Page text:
Re:typical, unfortunately. (1)

Billly Gates (198444) | more than 2 years ago | (#37574370)

Is it a Windows 7 phone or a 6.5 or earlier?

There is a big difference between the 2, as Windows 7 and 7.5 Mango are rewrites.

Do they still sell 6.5? (1)

symbolset (646467) | more than 2 years ago | (#37574936)

It has Windows Phone 7, the No Donuts revision. Why would I be talking about Windows Mobile 6? Ah- don't answer that. A little Googling shows that folks with WM6.5 LOB apps have found a way to flash their HD7s with that decrepit ware. That's really sad. Kind of indicative of a serious disconnect between the OS vendor and the user base. That's really an odd corner case question. Is there somebody selling the HD7 with 6.5? That might explain why 6.5 is still selling better than 7.*. Forgive me - I was never into the Windows Mobile thing.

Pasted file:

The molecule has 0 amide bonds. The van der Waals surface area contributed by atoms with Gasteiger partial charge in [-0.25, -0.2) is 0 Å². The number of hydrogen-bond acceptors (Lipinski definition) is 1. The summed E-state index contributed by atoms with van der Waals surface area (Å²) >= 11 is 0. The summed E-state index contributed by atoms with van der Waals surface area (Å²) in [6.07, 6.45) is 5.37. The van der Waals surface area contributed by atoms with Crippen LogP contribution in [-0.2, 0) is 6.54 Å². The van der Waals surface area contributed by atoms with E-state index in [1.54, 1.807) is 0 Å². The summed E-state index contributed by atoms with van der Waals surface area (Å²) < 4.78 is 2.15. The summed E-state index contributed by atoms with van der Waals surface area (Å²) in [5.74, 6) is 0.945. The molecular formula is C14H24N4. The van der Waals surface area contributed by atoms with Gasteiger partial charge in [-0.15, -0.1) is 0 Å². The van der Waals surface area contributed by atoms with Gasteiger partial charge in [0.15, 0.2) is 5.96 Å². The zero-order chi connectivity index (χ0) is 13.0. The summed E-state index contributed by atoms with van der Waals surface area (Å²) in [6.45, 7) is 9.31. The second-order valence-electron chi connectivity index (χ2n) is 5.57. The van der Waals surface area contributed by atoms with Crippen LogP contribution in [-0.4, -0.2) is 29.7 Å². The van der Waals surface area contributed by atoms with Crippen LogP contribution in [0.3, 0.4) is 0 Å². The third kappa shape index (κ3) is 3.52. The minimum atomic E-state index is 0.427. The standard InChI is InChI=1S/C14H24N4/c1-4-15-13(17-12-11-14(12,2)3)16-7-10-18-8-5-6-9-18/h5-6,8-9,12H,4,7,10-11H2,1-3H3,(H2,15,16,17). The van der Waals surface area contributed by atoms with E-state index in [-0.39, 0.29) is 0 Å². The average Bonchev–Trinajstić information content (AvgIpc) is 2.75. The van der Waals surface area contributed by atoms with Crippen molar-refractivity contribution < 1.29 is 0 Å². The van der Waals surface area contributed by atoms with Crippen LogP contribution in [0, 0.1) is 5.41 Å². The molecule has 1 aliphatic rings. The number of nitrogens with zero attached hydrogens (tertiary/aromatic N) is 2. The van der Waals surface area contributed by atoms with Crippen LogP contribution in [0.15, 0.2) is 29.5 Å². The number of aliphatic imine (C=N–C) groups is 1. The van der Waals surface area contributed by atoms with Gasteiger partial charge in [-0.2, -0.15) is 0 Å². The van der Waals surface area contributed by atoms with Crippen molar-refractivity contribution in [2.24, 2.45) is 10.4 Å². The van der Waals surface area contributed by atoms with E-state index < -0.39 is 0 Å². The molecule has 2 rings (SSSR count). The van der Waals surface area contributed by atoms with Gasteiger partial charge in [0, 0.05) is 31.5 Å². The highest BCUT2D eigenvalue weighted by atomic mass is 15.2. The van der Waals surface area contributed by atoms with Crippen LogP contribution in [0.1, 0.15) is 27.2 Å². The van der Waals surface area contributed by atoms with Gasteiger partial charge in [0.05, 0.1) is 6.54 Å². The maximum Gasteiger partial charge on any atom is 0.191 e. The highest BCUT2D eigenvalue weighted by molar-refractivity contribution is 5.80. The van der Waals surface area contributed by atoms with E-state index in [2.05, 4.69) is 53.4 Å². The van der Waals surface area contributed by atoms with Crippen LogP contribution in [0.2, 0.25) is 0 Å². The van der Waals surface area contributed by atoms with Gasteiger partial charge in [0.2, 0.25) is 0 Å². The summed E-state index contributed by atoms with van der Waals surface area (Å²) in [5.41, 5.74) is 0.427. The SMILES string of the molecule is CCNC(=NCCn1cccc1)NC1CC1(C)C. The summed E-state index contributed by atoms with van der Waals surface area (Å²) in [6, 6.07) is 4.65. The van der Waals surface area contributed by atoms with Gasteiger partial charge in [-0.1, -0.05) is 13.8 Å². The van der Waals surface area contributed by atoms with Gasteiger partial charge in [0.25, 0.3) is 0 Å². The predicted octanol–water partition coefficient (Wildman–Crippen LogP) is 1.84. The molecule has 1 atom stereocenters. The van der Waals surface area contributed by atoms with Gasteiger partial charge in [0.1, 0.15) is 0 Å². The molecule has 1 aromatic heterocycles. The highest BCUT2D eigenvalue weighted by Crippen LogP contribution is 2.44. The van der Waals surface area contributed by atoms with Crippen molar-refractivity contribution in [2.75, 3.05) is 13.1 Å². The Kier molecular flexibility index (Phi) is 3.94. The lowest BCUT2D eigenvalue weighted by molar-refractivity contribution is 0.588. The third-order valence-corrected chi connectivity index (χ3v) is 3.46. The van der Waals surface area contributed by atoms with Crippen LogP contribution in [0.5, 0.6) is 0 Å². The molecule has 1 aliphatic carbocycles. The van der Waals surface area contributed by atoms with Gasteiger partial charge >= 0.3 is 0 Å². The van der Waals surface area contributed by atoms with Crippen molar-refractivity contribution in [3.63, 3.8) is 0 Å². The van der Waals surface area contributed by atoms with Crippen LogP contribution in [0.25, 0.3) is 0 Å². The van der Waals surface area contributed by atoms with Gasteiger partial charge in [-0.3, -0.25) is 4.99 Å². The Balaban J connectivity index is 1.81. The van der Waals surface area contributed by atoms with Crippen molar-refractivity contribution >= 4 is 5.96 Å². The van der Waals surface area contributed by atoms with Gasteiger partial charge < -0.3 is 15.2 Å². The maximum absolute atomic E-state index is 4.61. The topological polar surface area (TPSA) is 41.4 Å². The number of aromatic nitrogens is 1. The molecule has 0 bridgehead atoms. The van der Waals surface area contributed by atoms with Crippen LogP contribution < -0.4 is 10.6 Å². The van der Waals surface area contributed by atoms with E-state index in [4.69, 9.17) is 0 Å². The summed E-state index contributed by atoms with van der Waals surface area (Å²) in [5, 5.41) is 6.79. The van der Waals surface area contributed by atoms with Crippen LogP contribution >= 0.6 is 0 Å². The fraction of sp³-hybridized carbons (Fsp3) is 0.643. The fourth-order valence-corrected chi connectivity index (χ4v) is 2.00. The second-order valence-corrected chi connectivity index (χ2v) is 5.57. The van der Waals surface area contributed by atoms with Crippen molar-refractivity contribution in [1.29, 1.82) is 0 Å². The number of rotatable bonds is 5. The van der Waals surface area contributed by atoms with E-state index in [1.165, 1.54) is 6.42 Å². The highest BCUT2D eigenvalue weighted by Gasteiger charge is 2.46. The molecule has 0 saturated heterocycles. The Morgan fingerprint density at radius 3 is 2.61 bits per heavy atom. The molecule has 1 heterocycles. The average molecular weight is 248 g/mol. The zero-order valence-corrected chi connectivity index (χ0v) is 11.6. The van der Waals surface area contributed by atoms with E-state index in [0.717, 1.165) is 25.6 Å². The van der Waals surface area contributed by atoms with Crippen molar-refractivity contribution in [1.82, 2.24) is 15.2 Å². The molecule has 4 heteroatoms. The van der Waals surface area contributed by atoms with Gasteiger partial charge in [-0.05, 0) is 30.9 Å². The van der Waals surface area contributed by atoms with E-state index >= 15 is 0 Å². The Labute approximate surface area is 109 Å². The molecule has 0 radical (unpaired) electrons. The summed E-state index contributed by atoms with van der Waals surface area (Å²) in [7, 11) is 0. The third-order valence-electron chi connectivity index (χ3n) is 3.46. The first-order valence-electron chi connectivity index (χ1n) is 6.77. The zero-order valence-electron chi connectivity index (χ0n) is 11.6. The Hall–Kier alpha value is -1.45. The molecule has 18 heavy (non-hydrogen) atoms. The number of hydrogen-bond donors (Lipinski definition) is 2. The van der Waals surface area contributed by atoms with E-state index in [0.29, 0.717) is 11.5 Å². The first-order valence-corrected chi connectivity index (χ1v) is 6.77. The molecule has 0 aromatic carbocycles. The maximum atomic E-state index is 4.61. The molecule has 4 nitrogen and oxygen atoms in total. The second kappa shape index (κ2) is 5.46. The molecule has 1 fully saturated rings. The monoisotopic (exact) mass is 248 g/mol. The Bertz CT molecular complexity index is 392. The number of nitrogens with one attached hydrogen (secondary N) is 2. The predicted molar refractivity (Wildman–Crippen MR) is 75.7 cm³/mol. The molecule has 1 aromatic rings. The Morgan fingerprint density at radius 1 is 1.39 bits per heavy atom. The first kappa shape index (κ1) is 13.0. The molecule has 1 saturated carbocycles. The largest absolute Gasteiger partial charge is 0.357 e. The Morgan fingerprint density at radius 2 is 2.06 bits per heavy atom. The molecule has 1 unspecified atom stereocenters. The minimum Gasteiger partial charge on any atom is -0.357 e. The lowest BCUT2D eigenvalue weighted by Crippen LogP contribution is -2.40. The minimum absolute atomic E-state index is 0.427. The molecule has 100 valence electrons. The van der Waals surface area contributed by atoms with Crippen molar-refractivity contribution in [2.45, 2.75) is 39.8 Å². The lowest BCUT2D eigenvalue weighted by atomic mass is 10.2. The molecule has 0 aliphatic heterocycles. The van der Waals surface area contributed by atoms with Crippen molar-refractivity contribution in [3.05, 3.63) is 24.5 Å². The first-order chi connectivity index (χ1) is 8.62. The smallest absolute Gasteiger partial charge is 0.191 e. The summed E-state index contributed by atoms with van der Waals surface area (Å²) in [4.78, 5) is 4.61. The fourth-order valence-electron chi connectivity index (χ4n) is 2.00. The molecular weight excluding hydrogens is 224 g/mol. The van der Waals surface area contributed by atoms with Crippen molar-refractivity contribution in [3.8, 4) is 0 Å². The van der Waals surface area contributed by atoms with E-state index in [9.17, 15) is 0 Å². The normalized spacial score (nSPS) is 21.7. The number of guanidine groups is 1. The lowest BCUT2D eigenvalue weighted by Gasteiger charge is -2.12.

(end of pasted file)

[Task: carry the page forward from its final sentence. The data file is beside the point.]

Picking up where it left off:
The Mango update will come along shortly for us I suppose. Not that it will change anything about my assessment, as it's got nothing to do with the OS. Multitasking, the ability to customize your device, choose backgrounds and ringtones, to do copy and paste, these are all essential features that make up the bare minimum of what a phone must do to even exist now. But even if Windows Phone hits all of our mandatory minimums it still doesn't have the apps we like and it isn't going to because between them iPhones and Android phones sell more units in a week than Windows Phone has ever. Maybe in two or three days even. Developers are not going to be motivated to make apps for this platform if they want to make money or have fame, which are the two primary motivators for app development. We have 10" Android tablets for our app needs now, and that's even better than having an Android phone because of the huge beautiful screens. The problem with our Android tablets is with 3G connectivity when you're away from wifi hotspots because our Android tablets don't have 3G or 4G, and we wouldn't pay the premium for that if it were available. We're not willing to pay an extra wireless contract for that. That's just crazy when you can activate Wifi tethering on a real phone or buy a MiWi and tether all your gear to it - your camera, your phone, your tablet, your laptop, and everybody else at the table too.